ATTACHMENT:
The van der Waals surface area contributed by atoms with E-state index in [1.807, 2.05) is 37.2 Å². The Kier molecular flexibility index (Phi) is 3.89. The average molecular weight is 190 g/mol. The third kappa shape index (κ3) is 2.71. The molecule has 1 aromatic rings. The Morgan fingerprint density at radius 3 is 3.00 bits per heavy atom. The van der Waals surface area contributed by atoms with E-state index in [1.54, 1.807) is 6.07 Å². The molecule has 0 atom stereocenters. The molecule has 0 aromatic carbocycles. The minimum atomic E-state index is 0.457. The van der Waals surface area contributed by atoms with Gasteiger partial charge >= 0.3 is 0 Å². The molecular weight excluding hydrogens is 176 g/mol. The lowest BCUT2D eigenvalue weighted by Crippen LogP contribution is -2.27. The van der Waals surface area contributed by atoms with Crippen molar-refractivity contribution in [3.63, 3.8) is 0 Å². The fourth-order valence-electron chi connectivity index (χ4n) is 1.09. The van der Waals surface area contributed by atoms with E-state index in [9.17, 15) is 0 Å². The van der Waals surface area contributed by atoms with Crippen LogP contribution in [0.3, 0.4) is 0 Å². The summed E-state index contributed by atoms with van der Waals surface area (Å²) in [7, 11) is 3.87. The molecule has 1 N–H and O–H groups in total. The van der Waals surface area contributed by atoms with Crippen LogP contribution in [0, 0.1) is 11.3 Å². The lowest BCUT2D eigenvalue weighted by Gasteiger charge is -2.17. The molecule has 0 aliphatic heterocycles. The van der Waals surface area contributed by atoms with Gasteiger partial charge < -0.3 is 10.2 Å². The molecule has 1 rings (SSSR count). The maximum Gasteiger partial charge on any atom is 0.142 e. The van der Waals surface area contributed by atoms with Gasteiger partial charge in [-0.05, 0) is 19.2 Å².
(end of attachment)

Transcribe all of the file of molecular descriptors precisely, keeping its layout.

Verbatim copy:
The van der Waals surface area contributed by atoms with E-state index in [1.807, 2.05) is 37.2 Å². The Kier molecular flexibility index (Phi) is 3.89. The average molecular weight is 190 g/mol. The third kappa shape index (κ3) is 2.71. The molecule has 1 aromatic rings. The Morgan fingerprint density at radius 3 is 3.00 bits per heavy atom. The van der Waals surface area contributed by atoms with E-state index in [1.54, 1.807) is 6.07 Å². The molecule has 0 atom stereocenters. The molecule has 0 aromatic carbocycles. The minimum atomic E-state index is 0.457. The van der Waals surface area contributed by atoms with Gasteiger partial charge >= 0.3 is 0 Å². The molecular weight excluding hydrogens is 176 g/mol. The lowest BCUT2D eigenvalue weighted by Crippen LogP contribution is -2.27. The van der Waals surface area contributed by atoms with Crippen molar-refractivity contribution in [3.63, 3.8) is 0 Å². The fourth-order valence-electron chi connectivity index (χ4n) is 1.09. The van der Waals surface area contributed by atoms with E-state index in [9.17, 15) is 0 Å². The van der Waals surface area contributed by atoms with Crippen LogP contribution in [0.3, 0.4) is 0 Å². The summed E-state index contributed by atoms with van der Waals surface area (Å²) in [7, 11) is 3.87. The molecule has 1 N–H and O–H groups in total. The van der Waals surface area contributed by atoms with Crippen LogP contribution in [0, 0.1) is 11.3 Å². The lowest BCUT2D eigenvalue weighted by Gasteiger charge is -2.17. The molecule has 0 aliphatic heterocycles. The van der Waals surface area contributed by atoms with Gasteiger partial charge < -0.3 is 10.2 Å². The molecule has 1 rings (SSSR count). The maximum Gasteiger partial charge on any atom is 0.142 e. The van der Waals surface area contributed by atoms with Gasteiger partial charge in [-0.05, 0) is 19.2 Å².